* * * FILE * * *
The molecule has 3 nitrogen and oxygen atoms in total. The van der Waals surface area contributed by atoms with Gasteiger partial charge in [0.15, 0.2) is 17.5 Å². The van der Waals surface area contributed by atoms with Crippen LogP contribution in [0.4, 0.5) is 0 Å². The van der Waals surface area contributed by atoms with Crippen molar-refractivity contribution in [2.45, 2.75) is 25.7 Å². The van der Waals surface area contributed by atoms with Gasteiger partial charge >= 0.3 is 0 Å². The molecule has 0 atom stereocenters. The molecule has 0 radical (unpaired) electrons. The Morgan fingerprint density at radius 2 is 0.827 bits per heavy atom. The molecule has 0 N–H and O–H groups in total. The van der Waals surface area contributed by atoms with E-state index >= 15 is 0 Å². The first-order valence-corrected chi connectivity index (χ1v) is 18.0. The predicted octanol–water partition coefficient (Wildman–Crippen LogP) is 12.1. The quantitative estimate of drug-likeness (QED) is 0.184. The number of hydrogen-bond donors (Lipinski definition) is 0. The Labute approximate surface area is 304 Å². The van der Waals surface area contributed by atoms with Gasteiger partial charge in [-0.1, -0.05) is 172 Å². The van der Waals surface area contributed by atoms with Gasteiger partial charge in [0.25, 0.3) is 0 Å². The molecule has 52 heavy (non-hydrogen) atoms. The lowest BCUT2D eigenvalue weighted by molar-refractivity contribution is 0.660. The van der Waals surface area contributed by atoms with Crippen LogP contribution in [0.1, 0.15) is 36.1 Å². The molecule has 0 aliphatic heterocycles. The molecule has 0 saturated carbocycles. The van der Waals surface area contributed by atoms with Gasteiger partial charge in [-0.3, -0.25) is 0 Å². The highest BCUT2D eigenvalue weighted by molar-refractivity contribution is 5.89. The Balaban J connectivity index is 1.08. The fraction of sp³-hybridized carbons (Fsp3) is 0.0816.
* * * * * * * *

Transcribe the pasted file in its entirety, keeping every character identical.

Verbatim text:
The molecule has 3 nitrogen and oxygen atoms in total. The van der Waals surface area contributed by atoms with Gasteiger partial charge in [0.15, 0.2) is 17.5 Å². The van der Waals surface area contributed by atoms with Crippen LogP contribution in [0.4, 0.5) is 0 Å². The van der Waals surface area contributed by atoms with Crippen molar-refractivity contribution in [2.45, 2.75) is 25.7 Å². The van der Waals surface area contributed by atoms with Gasteiger partial charge >= 0.3 is 0 Å². The molecule has 0 atom stereocenters. The molecule has 0 radical (unpaired) electrons. The Morgan fingerprint density at radius 2 is 0.827 bits per heavy atom. The molecule has 0 N–H and O–H groups in total. The van der Waals surface area contributed by atoms with E-state index >= 15 is 0 Å². The first-order valence-corrected chi connectivity index (χ1v) is 18.0. The predicted octanol–water partition coefficient (Wildman–Crippen LogP) is 12.1. The quantitative estimate of drug-likeness (QED) is 0.184. The number of hydrogen-bond donors (Lipinski definition) is 0. The Labute approximate surface area is 304 Å². The van der Waals surface area contributed by atoms with Gasteiger partial charge in [-0.1, -0.05) is 172 Å². The van der Waals surface area contributed by atoms with Gasteiger partial charge in [0.25, 0.3) is 0 Å². The molecule has 52 heavy (non-hydrogen) atoms. The lowest BCUT2D eigenvalue weighted by molar-refractivity contribution is 0.660. The van der Waals surface area contributed by atoms with Crippen LogP contribution in [0.1, 0.15) is 36.1 Å². The molecule has 0 aliphatic heterocycles. The molecule has 0 saturated carbocycles. The van der Waals surface area contributed by atoms with Gasteiger partial charge in [-0.3, -0.25) is 0 Å². The highest BCUT2D eigenvalue weighted by molar-refractivity contribution is 5.89. The Balaban J connectivity index is 1.08. The fraction of sp³-hybridized carbons (Fsp3) is 0.0816.